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Collective Gallery: Peak Practice

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16 Jan 2019

<p>Urban Realm ascended Calton Hill to view Edinburgh&rsquo;s highest art  gallery. product of the high ambition of the visual artists who call it  home this is one&nbsp; gallery that is not afraid to reach for the stars. We  previewed the gallery to see if the hilltop destination will take your  breath away as much as the climb itself. Photos by Tom Nolan</p>

Urban Realm ascended Calton Hill to view Edinburgh’s highest art gallery. product of the high ambition of the visual artists who call it home this is one  gallery that is not afraid to reach for the stars. We previewed the gallery to see if the hilltop destination will take your breath away as much as the climb itself. Photos by Tom Nolan

Edinburgh’s City Observatory has embraced the high life with an unmissable hilltop arts venue following restoration of the A-listed William Playfair designed astronomy centre. Disused since 2009 the romantic hilltop complex has been transformed into a lofty exhibition space, offices, a restaurant and shop which weave together the best of art and architecture in a globally important setting.

Visual arts organisation Collective have spent the past five years fundraising to make the £4.5m hilltop gallery a reality. by Collective Architecture (no relation) and Harrison Stevens landscape architects, providing a suitably dramatic backdrop for a series of exhibitions. Offering free entry to the passing public and access to a new landscaped terrace, maximising the 360-degree views of the city below, the facility even includes its own restaurant which is partially cantilevered out from the hillside below and referred to as the ‘fourth plinth’.

Appropriately named ‘The Lookout’ it was here in where Urban Realm caught up with project architect Emma Fairhurst to find out more about the challenges and opportunities presented by building on a volcanic plug of solid basalt some 40m above street level in a World Heritage site.  Fairhurst said: “The historic plan by Robert Adam advised building an enclosure, fortifying each corner. This was the only corner that wasn’t built. There was an opportunity to create something of its time to fortify this corner, it’s taken 200 years for the original design intent to happen but we got there in the end!”

Georgian architect James Craig was the first to get the ball rolling with Observatory House on the south corner. The Transit House and City Observatory followed soon after before Playfair built the monument to his uncle, The Playfair Monument, as the next corner, preceding the City Dome which followed in 1819 to designs by Robert Morham, city architect of the time.

These structures found themselves in a sorry state by the time Collective got their hands on the site, with extensive rot and water penetration casting doubt on the sites future. Where many saw only a burden Collective alone spied an opportunity, as Susanna Beaumont, curator of Design Exhibition Scotland, recalled: “Collective has always been about artists on the fringes and outreach. It’s progressive and tends to attract younger emerging artists with a sense of exploration, not of the stars but of social practice and engagement.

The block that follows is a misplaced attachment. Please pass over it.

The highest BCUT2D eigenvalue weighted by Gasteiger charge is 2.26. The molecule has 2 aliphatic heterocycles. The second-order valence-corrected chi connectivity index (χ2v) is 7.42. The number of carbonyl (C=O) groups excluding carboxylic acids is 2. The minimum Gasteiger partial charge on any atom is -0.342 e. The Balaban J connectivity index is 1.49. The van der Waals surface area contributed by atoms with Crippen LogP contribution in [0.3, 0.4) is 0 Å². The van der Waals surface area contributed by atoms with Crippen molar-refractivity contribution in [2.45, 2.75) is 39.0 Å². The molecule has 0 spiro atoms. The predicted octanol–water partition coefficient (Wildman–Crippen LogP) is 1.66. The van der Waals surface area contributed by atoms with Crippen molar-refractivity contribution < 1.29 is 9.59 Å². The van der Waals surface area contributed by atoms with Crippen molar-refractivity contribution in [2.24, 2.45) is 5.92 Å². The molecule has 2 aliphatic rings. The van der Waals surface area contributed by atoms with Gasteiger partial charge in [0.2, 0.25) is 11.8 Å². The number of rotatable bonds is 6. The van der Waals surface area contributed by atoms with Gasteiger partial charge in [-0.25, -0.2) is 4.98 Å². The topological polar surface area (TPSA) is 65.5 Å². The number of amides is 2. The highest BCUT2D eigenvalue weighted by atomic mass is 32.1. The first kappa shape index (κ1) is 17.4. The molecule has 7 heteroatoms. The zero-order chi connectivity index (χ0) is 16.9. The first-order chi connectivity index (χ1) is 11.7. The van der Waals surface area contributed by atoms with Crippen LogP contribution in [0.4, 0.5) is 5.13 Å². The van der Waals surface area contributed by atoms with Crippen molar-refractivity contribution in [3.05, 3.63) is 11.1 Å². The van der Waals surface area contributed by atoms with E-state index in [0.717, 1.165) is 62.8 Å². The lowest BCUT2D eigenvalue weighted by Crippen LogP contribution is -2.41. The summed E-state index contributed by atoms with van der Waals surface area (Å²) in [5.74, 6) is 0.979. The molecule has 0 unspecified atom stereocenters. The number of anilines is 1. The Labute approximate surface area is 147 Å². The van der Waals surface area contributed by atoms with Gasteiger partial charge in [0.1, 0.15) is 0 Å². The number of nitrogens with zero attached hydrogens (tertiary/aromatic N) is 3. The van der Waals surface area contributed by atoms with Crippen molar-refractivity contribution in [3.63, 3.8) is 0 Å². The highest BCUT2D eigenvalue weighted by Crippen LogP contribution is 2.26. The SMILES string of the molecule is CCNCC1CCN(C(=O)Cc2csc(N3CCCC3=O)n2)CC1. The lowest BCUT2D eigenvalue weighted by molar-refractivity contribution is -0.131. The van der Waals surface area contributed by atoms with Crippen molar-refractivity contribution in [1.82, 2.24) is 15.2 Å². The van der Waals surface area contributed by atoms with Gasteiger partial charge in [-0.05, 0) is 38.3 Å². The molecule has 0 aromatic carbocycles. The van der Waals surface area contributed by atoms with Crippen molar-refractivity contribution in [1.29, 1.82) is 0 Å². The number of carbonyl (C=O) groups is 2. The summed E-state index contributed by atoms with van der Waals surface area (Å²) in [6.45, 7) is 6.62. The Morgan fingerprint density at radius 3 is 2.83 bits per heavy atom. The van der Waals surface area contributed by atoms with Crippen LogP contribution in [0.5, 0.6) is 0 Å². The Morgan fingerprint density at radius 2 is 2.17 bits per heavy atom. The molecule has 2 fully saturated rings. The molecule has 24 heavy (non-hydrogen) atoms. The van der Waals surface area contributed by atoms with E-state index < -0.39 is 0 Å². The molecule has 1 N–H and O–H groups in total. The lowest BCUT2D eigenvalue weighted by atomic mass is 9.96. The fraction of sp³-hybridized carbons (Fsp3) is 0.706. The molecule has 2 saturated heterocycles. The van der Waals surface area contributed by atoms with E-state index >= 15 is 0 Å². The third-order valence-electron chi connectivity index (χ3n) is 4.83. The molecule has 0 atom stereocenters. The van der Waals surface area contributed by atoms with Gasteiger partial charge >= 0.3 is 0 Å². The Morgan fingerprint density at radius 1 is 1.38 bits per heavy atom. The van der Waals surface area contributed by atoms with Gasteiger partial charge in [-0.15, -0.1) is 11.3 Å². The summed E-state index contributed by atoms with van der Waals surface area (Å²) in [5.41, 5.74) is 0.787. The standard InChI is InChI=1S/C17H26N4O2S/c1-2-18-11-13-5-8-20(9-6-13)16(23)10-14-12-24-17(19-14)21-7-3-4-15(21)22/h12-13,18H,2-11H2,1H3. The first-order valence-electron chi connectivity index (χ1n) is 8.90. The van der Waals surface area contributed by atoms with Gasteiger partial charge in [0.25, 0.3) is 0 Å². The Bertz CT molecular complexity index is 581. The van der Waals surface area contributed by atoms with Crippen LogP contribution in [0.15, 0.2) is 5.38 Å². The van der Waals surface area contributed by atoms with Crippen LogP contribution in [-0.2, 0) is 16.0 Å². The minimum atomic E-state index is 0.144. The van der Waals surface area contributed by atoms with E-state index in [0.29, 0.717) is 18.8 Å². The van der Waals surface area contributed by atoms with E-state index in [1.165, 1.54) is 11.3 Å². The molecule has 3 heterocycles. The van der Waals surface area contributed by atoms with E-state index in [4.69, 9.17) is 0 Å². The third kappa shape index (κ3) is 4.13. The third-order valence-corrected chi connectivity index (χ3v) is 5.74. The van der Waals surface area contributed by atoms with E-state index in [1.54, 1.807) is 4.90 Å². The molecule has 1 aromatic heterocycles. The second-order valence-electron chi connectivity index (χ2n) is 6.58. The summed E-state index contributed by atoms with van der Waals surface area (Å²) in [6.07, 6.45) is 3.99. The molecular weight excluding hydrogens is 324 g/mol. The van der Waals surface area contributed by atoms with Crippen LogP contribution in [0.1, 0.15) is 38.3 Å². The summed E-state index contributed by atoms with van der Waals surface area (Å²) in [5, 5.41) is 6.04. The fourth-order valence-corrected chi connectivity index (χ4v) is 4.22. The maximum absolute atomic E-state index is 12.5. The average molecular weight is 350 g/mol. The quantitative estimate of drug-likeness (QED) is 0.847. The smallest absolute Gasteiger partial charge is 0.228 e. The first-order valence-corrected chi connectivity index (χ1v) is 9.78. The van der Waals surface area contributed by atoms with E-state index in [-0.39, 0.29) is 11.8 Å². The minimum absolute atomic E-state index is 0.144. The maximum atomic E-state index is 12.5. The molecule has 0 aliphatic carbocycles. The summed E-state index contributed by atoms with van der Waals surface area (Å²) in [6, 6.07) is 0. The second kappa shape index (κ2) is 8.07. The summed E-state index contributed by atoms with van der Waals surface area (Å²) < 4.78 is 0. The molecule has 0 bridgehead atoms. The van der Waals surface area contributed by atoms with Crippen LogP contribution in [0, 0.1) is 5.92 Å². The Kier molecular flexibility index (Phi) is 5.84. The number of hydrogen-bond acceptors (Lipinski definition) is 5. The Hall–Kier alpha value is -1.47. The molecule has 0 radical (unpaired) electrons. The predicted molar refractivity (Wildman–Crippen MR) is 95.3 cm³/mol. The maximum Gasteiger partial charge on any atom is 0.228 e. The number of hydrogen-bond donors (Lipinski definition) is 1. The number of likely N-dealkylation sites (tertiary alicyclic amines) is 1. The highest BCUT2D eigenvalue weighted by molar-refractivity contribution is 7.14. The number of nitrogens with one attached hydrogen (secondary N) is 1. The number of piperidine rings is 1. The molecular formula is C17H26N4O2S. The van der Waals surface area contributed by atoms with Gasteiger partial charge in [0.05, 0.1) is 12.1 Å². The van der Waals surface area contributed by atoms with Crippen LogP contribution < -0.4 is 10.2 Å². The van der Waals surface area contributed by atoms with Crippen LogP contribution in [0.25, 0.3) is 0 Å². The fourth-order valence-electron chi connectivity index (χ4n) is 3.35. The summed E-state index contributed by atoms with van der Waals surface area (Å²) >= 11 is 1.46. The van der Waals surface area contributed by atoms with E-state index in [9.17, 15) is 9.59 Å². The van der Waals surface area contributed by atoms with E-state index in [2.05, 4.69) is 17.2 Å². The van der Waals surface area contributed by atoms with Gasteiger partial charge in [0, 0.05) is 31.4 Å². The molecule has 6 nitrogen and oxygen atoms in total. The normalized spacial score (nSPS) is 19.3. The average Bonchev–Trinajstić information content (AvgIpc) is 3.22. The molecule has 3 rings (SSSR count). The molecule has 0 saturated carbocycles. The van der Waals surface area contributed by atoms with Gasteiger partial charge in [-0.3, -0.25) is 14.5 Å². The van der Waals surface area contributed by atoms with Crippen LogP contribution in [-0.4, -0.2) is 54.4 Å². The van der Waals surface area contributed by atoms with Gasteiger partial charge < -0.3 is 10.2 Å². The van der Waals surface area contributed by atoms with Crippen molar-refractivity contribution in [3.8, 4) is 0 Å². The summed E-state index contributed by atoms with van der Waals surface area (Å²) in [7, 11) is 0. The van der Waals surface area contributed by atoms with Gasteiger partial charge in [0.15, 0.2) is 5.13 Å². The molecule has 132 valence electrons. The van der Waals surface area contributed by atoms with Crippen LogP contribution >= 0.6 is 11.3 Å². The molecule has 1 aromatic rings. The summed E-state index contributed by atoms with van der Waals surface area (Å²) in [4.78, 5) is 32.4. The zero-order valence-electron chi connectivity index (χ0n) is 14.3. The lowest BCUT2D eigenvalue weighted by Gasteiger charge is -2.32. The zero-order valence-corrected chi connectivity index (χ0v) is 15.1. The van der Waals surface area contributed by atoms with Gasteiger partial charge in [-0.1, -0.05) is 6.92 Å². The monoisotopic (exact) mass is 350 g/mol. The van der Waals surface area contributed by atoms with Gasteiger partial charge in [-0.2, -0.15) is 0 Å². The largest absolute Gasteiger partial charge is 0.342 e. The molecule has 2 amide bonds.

“Collective used to have a gallery on Coburn Street halfway up the hill when two artists; Kim Coleman and Jenny Hogarth, first looked at the observatory when it was inaccessible to the public. When the council served notice on their Coburn premises. Kate (Collective director Kate Gray) thought ‘If it’s for the public good why can’t we do something? In a sense it was artists who found the site and came for it.”
Fairhurst added: “The whole history of the site was observation. It was observation of the stars, a very forward-looking discipline as is contemporary art. It’s just a different medium you’re looking at. We really needed to find a sustainable new use which would get the site up and running again. That helped in discussions with planning to find a new use for the site because it was in such a desperate way. Everyone wanted to find a use for the listed buildings that were up here.”

Centrepiece of the 21st century Calton Hill is The Hillside, an exhibition and office space embedded within the ground in front of the City Observatory. Fairhurst commented: “The Hillside Gallery, as the name suggests, is dug into the hill. As part of the historical research we identified that Playfair, when he built the original observatory, wanted it to sit on a perfect mount on a north/south/east west axis so this corner of the site had been infilled to get the landscape exactly as he wanted. Half the excavation was basalt and half was fill material which was a lot cheaper than excavating rock.”